Two and half years after the Emancipation Proclamation, federal troops arrived in Galveston, TX on June 19, 1865 to ensure that all enslaved people were freed. Since then, June 19th, also known as Juneteenth, Freedom Day, and/or Jubilee Day, is celebrated by Black Americans as a national holiday. For most Black Americans, Juneteenth is recognized as an alternative to July 4th, given the historical history of how black people were brought to America and how they have been treated since.
The mission of Triad Health Project is to “provide emotional and practical support to individuals living with HIV, to their loved ones, and to those at risk for HIV; implements strategies to educate those at risk and the community about HIV; and advocates locally, regionally, and nationally for individuals and groups infected with or affected by HIV”. It is impossible to keep the mission of this agency without acknowledging the people of color we serve at this organization and the challenges they face daily. A major one being racism.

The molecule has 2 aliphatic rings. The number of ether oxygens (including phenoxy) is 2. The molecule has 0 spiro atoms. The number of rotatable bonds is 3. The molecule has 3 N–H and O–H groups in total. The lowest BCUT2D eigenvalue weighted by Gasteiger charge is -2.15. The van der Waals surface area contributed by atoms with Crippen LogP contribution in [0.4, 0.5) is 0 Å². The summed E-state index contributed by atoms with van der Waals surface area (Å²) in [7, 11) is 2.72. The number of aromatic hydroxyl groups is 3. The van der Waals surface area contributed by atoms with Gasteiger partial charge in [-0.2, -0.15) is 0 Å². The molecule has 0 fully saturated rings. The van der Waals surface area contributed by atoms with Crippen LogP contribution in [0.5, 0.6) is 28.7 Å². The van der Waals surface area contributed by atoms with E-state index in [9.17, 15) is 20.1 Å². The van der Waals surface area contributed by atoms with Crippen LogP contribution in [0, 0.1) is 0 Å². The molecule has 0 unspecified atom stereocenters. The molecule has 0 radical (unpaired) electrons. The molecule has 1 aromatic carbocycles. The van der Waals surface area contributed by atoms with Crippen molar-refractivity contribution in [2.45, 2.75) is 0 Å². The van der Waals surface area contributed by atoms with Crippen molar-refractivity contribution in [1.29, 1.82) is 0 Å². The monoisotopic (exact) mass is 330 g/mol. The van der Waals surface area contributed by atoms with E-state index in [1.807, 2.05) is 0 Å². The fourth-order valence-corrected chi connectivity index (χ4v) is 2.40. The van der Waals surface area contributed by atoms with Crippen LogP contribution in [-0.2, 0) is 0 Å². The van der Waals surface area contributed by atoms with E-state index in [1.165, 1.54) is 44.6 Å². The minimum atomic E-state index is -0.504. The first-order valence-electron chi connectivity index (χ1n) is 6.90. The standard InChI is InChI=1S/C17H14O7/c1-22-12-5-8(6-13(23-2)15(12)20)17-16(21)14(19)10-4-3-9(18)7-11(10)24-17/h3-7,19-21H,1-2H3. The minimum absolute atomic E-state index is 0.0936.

Racism, like HIV/AIDs is a public health issue. According to the CDC, “Blacks/African Americans account for a higher proportion of new HIV diagnoses and people with HIV, compared to other races/ethnicities. In 2018, Blacks/African Americans accounted for 13% of the US population, but 42% of the 37,832 new HIV diagnoses in the United States and dependent areas”. HIV/AIDs disproportionately affects the lives of black people in America. Racism is a driving force and a barrier to health equity. It affects the health of America by preventing some from the opportunity to access their highest level of health.
Triad Health Project believes in social justice, advocacy, and freedom. We celebrate and honor the lives of past and present Black/African Americans, because they have always and will always matter. We celebrate Juneteenth, because we acknowledge the importance and foundational role of Black/African Americans in this country.
From The Desk Of,
Monét Johnson, MSW, LCSWA